Out of the Binders: How does it feel to be universally loved by women everywhere as a result of your screenplay?

Jenny Lumet: I had absolutely no idea until you just said that! (laughs) I know that the movie did well and people liked it. And I’m glad I was able to reach people. The whole idea of Binders illustrates how women really want to connect over creative things and creative freedom. It’s such a wonderful way to connect without the burden of any kind of stridency.

Everybody’s so brave that I’m thrilled if Rachel Getting Married touched them.

You were originally a teacher?

Yes, I was the drama lady at a hippie school called Manhattan Country School. Everybody pays what they can afford and it’s based on the civil rights curriculum. They didn’t have a drama person, so I said, Well, I’d love to create a curriculum for you, but it has to be Shakespeare. Even though he’s dead, white, and a European male, I think he’s really important. Every year, for seven years, I did the eighth grade play and that still remains the most satisfying creative experience of my life. Except for the year with that fucking obnoxious kid who gave me a root canal [because] I was grinding my teeth so much! (laughs)

In 2011 you said: “I’m a woman of color in the middle of my life. I’m not supposed to be in Hollywood”. Sadly, the 2014 Hollywood Diversity Report from UCLA, which you’ve circulated, indicates nothing’s changed. The report concluded there’s still a disconnect: Though films and TV shows with racially and ethnically diverse casts make more money and get higher ratings than those without, minorities and women are still “woefully” underrepresented among creators, directors, and actors.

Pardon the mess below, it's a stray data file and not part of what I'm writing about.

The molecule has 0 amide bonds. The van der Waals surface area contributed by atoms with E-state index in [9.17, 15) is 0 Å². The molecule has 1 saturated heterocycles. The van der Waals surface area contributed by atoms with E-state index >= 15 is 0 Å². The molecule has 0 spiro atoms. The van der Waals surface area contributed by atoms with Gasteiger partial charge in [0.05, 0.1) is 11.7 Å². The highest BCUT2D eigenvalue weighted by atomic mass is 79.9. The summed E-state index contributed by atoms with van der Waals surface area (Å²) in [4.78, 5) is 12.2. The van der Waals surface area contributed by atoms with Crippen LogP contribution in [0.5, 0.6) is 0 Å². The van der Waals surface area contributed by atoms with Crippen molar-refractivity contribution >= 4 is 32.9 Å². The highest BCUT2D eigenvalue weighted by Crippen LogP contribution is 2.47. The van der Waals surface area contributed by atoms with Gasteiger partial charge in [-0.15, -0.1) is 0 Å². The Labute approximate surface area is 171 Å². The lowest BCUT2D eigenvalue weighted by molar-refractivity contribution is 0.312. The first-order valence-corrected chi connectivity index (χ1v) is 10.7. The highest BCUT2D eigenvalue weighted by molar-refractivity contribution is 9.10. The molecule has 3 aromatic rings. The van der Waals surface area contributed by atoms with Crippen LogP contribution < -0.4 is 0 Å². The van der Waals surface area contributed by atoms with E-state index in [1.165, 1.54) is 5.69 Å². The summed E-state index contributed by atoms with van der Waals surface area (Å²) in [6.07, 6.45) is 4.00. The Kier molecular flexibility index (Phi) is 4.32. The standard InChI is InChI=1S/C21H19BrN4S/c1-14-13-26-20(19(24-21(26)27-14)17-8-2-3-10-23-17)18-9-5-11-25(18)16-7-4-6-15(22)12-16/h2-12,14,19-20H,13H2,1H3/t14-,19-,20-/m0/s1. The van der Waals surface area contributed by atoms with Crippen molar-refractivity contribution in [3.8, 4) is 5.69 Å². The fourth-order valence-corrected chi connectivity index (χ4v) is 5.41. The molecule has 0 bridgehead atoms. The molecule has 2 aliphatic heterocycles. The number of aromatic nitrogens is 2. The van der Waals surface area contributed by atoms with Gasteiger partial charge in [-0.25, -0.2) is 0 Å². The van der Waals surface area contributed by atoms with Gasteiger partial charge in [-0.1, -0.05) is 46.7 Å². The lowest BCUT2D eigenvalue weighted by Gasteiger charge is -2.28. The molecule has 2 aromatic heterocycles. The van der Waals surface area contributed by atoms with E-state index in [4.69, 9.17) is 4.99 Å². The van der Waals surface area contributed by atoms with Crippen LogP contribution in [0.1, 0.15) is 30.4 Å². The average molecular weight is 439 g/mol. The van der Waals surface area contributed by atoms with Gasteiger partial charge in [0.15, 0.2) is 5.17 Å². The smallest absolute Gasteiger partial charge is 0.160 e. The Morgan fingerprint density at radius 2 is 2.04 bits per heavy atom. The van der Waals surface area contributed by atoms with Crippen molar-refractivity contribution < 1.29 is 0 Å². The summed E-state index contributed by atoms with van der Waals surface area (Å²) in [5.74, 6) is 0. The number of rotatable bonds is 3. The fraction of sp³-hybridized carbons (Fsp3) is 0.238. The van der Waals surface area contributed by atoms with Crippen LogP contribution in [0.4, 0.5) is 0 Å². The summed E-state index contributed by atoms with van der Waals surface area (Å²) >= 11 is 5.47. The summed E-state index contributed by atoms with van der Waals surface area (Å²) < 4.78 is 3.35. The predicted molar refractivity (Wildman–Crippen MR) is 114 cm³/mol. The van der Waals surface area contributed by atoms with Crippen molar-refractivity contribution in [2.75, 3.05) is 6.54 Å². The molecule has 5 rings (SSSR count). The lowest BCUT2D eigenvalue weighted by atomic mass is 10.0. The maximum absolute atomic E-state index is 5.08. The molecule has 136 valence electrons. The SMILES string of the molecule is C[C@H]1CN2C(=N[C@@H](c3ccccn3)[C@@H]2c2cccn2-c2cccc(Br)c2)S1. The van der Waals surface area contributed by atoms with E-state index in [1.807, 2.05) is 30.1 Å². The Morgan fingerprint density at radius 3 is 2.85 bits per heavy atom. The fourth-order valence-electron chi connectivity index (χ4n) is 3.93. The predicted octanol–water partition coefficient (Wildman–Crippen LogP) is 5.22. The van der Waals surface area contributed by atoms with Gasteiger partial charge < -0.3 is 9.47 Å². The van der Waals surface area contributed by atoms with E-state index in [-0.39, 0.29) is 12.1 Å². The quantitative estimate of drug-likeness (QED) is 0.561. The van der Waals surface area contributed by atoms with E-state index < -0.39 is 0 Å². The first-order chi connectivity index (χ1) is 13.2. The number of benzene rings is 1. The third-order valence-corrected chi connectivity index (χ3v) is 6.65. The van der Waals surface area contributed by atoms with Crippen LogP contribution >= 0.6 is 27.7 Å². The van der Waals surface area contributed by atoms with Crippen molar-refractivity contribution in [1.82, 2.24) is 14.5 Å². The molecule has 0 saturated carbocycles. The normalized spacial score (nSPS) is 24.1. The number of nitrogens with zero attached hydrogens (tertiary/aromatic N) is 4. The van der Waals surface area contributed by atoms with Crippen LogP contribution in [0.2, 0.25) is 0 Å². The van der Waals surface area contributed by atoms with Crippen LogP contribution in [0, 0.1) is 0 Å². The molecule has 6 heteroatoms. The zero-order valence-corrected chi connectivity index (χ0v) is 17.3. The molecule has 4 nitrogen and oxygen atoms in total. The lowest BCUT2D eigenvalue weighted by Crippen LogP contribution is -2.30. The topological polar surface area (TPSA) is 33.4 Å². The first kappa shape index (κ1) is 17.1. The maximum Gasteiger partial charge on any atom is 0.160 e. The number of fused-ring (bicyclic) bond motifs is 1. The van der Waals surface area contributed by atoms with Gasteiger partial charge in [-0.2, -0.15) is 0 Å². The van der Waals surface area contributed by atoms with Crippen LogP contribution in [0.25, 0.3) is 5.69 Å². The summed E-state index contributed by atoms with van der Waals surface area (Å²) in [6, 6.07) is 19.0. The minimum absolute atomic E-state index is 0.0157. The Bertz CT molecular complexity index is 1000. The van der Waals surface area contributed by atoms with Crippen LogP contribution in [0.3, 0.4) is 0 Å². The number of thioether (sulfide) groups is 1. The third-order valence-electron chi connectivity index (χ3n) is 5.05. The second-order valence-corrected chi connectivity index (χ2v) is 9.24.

Yes, nothing’s changed for 50 years. It may be marginally better. My work involves a lot of white men, and I hear a lot of them complaining about how hard it is to get a movie made. I say, No, actually now it’s the same for you as it is for everybody else. Yes, it’s egregious. I’m not supposed to be here, and I’m not leaving, which is awesome. (laughs) It’s my job to be a pain in the ass. And I take my job as a pain in the ass very seriously!

Speaking of which, the work you’ve started on behalf of women and minorities at the Writers Guild of America, East (WGAE), holding town halls meetings, is that part of being a pain?

Yeah! I believe in guilds and in unions. My dad [director Sidney Lumet] was a big guild and union guy. When there’s a minority issue, a female issue, people tend to throw programs [at it]. You know, we’re gonna create a program for five women writers to tell their stories. I’m not knocking those programs; I’m glad they exist. But one of the brilliant things Toni Morrison said was, a huge tenet of racism and misogyny and chauvinism is distraction: Prove your stories are worthy. So we all run around and prove our stories are worthy. Prove you’re funny women. So women run around proving they’re funny. Prove your movie will make money. So somebody makes a movie that makes $125 million. All the while, everybody else is going about their business. They’re distracting from the work, the only thing that matters. There are only two people of color on the WGAE council. So I thought, let’s create a diversity caucus. But if it’s gonna mean anything, we should listen before we decide what people need. People want to be heard, even if it’s just for a minute.